1. To ensure that everyone has the same interpretation of what the goals are that ELM is trying to achieve, and to be able to show how the ELM scheme delivers value for money, the goals need to be broken down into measurable targets with a specific timescale that are directly linked to the problems that ELM should address. Goals such as ‘enhanced beauty’ or ‘thriving plants and wildlife’ need to be clarified.

 

  1. The provision of information, advice, and guidance needs to be diversified and be given a more prominent role within the transition period so that farmers can effectively adapt to the new system.

 

  1. The mechanism of paying public money for public goods has potential, but more research and clarity is required on how the monetary value of public goods can be assessed in order to set effective and fair payment rates, whether it is most effective to pay for specific actions or for outcomes and, in the case of the latter, how outcomes will be measured and how time-lags between actions and outcomes and external impacts that negatively influence the outcomes will be taken into consideration. It also needs to be clarified how this instrument relates to the private market. If it will push out the private market from investing in public goods, rather than helping to solve the underlying problems, it might perpetuate them by further institutionalizing market failures.

 

  1. To increase the effectiveness of ELM it needs to be clarified how all different aspects of ELM sit together and contribute to the overarching goal.

 

  1. During the design process, more attention needs to be paid to differences in power between the stakeholders, including differences in access to resources to invest in engagement activities, expectation management, and communication and transparency regarding how the input from the stakeholders is used in decision-making. Support should be provided to those who wish to engage but do not have the resources to do so and engagement opportunities should be made open for all rather than by invitation only. Secondary conversations outside of the official meetings should be reduced and information should be communicated to all stakeholders at the same time.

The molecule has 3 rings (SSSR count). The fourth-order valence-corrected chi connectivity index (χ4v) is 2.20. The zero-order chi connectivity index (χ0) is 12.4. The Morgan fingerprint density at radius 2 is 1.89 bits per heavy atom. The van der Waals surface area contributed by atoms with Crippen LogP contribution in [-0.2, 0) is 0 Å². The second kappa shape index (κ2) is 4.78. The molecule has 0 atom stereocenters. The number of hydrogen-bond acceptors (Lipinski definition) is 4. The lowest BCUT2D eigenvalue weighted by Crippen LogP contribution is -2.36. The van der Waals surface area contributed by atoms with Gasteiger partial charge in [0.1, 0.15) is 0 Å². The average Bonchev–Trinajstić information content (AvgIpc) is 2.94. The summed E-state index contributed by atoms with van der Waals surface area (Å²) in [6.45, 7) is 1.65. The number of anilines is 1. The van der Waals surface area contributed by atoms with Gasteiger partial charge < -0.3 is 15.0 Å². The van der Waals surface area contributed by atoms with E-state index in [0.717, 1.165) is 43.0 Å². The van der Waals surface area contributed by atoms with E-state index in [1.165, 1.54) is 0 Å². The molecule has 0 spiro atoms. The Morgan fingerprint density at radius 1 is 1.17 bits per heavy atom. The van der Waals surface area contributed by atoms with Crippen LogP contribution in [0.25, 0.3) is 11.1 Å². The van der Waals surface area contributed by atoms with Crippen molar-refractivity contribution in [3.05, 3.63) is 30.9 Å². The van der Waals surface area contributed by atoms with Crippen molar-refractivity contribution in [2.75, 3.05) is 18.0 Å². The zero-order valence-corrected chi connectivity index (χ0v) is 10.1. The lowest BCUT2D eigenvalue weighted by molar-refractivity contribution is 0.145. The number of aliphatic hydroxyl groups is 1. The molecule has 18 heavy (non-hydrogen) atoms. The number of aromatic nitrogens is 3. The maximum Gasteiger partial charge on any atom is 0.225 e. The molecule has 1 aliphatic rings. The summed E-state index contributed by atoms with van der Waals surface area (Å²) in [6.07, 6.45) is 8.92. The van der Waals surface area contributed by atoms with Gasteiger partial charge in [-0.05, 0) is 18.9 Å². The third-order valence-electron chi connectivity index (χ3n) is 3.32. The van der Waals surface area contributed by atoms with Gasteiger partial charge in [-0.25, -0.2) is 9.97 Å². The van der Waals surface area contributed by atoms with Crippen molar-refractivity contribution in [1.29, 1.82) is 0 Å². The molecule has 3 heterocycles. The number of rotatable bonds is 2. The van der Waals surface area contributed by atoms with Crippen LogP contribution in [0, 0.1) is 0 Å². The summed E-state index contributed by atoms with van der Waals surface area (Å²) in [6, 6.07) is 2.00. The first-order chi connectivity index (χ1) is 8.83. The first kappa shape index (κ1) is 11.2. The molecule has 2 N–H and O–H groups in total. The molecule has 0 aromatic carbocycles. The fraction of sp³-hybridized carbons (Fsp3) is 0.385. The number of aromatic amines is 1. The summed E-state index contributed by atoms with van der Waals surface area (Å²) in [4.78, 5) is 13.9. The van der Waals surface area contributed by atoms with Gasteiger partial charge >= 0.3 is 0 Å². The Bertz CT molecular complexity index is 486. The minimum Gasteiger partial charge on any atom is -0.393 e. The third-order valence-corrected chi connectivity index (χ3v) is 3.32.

Conclusion:

 

  1. ELM in its current form risks insufficient support from its stakeholders to be effective and socially sustainable in the long term. However, there is scope for improvement within the structures that DEFRA have laid out. Key areas for improvement include specifying the goal formulation, clarifying how all instruments will be implemented and enforced,  increasing transparency of the design process, and moving toward a systemic approach that recognizes the complexity and interconnectedness of the socio-ecological system.

References:

de Boon, A., Sandström, C., & Rose, D.C. (in review). Perceived legitimacy of agricultural transitions and implications for governance. A case study of England’s post-Brexit agricultural transition.

Dehens, L. A., & Fanning, L. M. (2018). What counts in making marine protected areas (MPAs) count? The role of legitimacy in MPA success in Canada. Ecological Indicators, 86, 45-57.

Martin, M. & Islar, M. (2020). The ‘end of the world’ vs. the ‘end of the month’: understanding social resistance to sustainability transition agendas, a lesson from the Yellow Vests in France. Sustainability Science, 1-14.

Vringer, K. & Carabain, C.L. (2020). Measuring the legitimacy of energy transition policy in the Netherlands. Energy Policy, 138, 111229.

October 2021